Tuesday, September 15, 2009

HAL's Light Combat Helicopter overweight


Ajai Shukla
The HAL-manufactured aircraft is around 580 kg overweight.A jinx seems to hover above the armed forces’ urgent need for modern attack helicopters to replace the obsolescent Russian Mi-35s, which have been around for three decades. In March, the defence ministry had to cancel a global tender for 22 attack helicopters after international vendors signalled little interest. Meanwhile, the indigenous Light Combat Helicopter (LCH), being developed by Hindustan Aeronautics Ltd (HAL), has run into a serious weight problem.

Business Standard discovered, during a visit to Bangalore, that the LCH — which should weight about 2.5 tonnes — is overweight by some 580 kilograms. For operations in the plains, or in the foothills, this would not be a disaster. But at Himalayan altitudes, near the LCH’s ceiling of 6,000 metres (19,685 feet), this would dramatically reduce the helicopter’s payload of rockets and missiles.

This weight problem means the LCH’s first flight will only take place at the end of this year. Despite the delay, that first Technology Demonstrator, named TD-1, will still be 400 kg heavier than planned.

The Managing Director of HAL’s brand new Helicopter Complex, R Srinivasan, told Business Standard that the LCH’s weight would be progressively reduced over the first three prototypes. “We will find ways of cutting down TD-1 by 180-200 kg; TD-2, which will fly in mid-2010, will be another 100 kg lighter; and TD-3, which will be ready by end-2010, will shave off another 65-75 kg.”

That still adds up to only 375 kg, which means that the LCH could enter production 200 kg heavier than planned. HAL bosses say the IAF has accepted the extra weight.

Attack helicopters are amongst the most difficult combat platforms to successfully engineer. Even a helicopter maker like Sikorsky, which can boast of having designed the legendary Black Hawk helicopter, lost prestige and over $6.9 billion in a failed attempt to develop the Comanche attack helicopter.

But HAL remains confident it can navigate these treacherous waters. Many of the key technologies — e.g. the Shakti engine, the rotors and the main gearbox — that will go into the LCH are being concurrently proven in the Dhruv Advanced Light Helicopter (ALH), 159 of which are being built for the army and the air force.

Meanwhile, the weapons and sensor packages that give the LCH its fighting edge are being tested on a weaponised version of the Dhruv. HAL and the IAF have zeroed in on a Nexter 20 mm turret mounted cannon, an MBDA air-to-air missile, and an EW suite from SAAB, South Africa. India’s Defence R&D Organisation (DRDO) has begun work on a HELINA missile, which is the successful Nag missile with an extended range of 7 kilometres.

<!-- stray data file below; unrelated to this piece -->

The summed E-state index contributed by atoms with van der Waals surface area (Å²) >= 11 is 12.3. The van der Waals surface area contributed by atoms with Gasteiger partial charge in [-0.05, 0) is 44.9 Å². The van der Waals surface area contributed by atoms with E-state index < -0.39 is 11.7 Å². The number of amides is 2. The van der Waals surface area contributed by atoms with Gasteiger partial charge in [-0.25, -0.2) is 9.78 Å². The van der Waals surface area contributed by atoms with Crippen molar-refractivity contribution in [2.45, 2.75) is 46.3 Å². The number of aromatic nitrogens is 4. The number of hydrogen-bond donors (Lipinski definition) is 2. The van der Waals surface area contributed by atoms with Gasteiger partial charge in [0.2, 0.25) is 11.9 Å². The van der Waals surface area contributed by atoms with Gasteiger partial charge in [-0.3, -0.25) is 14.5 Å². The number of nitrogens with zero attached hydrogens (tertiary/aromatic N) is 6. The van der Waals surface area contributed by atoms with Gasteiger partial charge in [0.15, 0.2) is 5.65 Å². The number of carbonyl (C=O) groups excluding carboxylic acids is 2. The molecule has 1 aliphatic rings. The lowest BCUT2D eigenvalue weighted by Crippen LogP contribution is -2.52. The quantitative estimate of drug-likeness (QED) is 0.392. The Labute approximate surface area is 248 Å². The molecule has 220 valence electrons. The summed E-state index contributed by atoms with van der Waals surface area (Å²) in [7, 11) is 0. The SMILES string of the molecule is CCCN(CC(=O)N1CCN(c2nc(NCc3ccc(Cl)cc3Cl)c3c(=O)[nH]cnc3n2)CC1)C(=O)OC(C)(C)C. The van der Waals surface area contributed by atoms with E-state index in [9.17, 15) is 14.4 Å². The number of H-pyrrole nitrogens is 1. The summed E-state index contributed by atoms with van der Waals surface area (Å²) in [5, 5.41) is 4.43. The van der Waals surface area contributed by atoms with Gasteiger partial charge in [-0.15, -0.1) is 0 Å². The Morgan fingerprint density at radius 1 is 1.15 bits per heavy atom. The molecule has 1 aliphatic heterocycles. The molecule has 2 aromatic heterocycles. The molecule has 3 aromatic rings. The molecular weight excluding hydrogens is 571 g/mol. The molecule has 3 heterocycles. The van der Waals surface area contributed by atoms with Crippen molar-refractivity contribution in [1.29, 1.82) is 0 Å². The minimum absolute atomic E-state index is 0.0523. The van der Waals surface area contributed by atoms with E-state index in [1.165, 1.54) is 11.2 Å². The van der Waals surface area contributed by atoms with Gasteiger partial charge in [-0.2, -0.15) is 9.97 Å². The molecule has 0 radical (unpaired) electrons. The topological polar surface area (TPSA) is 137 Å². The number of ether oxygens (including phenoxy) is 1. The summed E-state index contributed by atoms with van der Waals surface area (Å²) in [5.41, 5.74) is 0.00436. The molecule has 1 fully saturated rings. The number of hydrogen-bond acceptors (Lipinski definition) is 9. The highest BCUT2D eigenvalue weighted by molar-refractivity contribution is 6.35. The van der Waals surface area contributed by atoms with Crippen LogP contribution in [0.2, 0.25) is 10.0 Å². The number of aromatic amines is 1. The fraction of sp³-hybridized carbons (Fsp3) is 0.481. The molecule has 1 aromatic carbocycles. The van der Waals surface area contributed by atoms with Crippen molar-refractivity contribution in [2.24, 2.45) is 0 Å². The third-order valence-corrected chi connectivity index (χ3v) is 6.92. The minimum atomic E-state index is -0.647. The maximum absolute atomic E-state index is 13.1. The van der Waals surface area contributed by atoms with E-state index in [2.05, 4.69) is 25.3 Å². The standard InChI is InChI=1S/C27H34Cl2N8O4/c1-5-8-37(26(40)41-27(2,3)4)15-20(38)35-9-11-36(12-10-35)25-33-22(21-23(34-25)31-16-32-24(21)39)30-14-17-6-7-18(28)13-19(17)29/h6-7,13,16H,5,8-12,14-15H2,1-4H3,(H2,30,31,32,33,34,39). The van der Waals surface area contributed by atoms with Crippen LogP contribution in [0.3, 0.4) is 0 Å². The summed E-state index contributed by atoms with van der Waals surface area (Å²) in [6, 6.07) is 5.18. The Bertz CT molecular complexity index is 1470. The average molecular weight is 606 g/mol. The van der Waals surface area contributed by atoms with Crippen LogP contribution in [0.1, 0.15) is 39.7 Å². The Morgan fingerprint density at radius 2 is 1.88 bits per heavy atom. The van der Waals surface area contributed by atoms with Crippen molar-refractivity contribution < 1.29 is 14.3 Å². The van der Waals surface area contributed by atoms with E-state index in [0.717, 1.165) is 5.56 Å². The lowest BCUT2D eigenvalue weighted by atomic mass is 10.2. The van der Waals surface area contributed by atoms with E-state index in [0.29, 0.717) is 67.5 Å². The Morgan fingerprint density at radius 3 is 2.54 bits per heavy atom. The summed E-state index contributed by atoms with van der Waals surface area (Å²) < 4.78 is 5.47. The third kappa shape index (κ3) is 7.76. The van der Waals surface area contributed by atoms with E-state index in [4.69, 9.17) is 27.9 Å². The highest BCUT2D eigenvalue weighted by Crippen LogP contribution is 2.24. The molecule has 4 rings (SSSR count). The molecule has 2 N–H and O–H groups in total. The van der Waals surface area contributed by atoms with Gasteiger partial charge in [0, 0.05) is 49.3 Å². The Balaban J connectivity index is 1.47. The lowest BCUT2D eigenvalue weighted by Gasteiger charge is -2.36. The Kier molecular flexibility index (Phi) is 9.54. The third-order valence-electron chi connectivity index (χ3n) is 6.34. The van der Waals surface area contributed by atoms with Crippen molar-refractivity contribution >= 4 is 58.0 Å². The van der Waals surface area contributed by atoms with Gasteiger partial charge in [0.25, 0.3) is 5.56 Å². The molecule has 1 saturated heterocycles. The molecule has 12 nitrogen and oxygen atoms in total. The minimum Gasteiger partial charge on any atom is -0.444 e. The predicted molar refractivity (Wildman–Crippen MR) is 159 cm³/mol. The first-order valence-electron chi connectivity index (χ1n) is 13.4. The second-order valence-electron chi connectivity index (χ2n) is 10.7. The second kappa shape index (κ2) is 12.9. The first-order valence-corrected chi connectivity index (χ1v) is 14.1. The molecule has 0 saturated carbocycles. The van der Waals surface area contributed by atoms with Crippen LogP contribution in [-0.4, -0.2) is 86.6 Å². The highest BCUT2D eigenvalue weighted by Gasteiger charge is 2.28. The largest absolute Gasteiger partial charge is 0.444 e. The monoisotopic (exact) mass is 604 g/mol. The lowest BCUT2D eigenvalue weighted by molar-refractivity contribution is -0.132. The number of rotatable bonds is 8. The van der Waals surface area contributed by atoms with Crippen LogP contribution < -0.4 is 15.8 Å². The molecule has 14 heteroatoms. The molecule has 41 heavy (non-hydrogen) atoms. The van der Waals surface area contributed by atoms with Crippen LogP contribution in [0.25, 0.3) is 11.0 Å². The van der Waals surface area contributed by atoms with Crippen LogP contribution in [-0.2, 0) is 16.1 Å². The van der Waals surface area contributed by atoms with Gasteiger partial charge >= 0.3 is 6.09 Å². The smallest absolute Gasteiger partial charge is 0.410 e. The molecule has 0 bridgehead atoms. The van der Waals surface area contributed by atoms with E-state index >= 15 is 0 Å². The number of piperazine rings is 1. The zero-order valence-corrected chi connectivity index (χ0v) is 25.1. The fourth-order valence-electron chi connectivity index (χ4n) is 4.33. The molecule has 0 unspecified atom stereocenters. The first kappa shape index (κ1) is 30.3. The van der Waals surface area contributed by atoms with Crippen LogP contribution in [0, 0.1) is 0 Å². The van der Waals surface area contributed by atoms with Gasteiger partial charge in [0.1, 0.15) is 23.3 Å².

HAL’s focus on the LCH is evident. The newly created Helicopter Complex has set up a Mission and Combat Systems R&D Centre, or MCSRDC, which is focusing on developing indigenous glass cockpits for the range of helicopters that HAL intends to churn out, starting with the LCH.

A glass cockpit refers to the tidy digital multi-function display that replaces the earlier clutter of dials and instruments that made flying so difficult.

So far, HAL has imported the glass cockpit displays from Israel Aircraft Industries (IAI) and Sagem, of

France. But with a range of helicopters in the making — including 179 LCHs; 187 Light Utility Helicopters (LUH); and 400 or so Medium Lift Helicopters (MLH) — there is a need, HAL believes, to develop its own glass cockpits.

2 comments:

Indian armed forces need to be equipped with world class weapon systems without any further delay. We have seen the fate of the project Arjun tank & in this process we have wasted crucial time and valuable resources . In my opinion we should simply go ahead with Apache AH-64 with option to manufacture in India . Simultaneously we can continue the efforts indigenous efforts .

Acquiring helicopters and aircrafts from foreign companies is the easiest and fastest act our Indian government can do. But each one of us must understand, indigenisation is the only way we can escape this monetary drain in the name of the nation's defence. Government undertakings such as HAL, NAL and DRDO all reel under lack of dedication, professionalism and sincerity, which all governmental organisation lack.We may call this indianism or indian way of working. Because if we indians are employed by NASA or even a oil platform in Oman or in a company which undertakes sanitary assignments of offices in New Jersey, we will work with utmost dedication and professionalism and will make the company the best in the market. But when we work for the country being paid by the crores of poor peasants and farmers toiling all the day in hot sun and with the ever failing monsoons, we tend to be slack, treacherous and irresponsible. One acquisition from a foreign company is atleast 50 to 60 times costlier than what we would have spent for a local purchase.Can any one judge the cost of a simple 0.5mm thick, 8mm dia aluminium washer with a 4mm dia hole used in a foreign acquired helicopter? It is costing Rs 40 to 60.Please dont even remember that we are no.2 in producing bauxite. A 25 metre cable with two simple 4 pin connectors used in a vibration analyser is costing a sum of Rs25000/- on the exchequer. So, please all directors, managers, scientists, engineers, technicians store keepers, vehicle drivers,safaiwalas and peons of governmental undertakings related to aviation and defence work with dedication atleast from 9 o clock to 5 o clock. Forget the babu giri and please try to reduce the burden on the poor. Those vast sum of money being laundered to the foreign weapon and aircraft dealers can be put to good use for the farmers and their families languishing in the remote villages of India.

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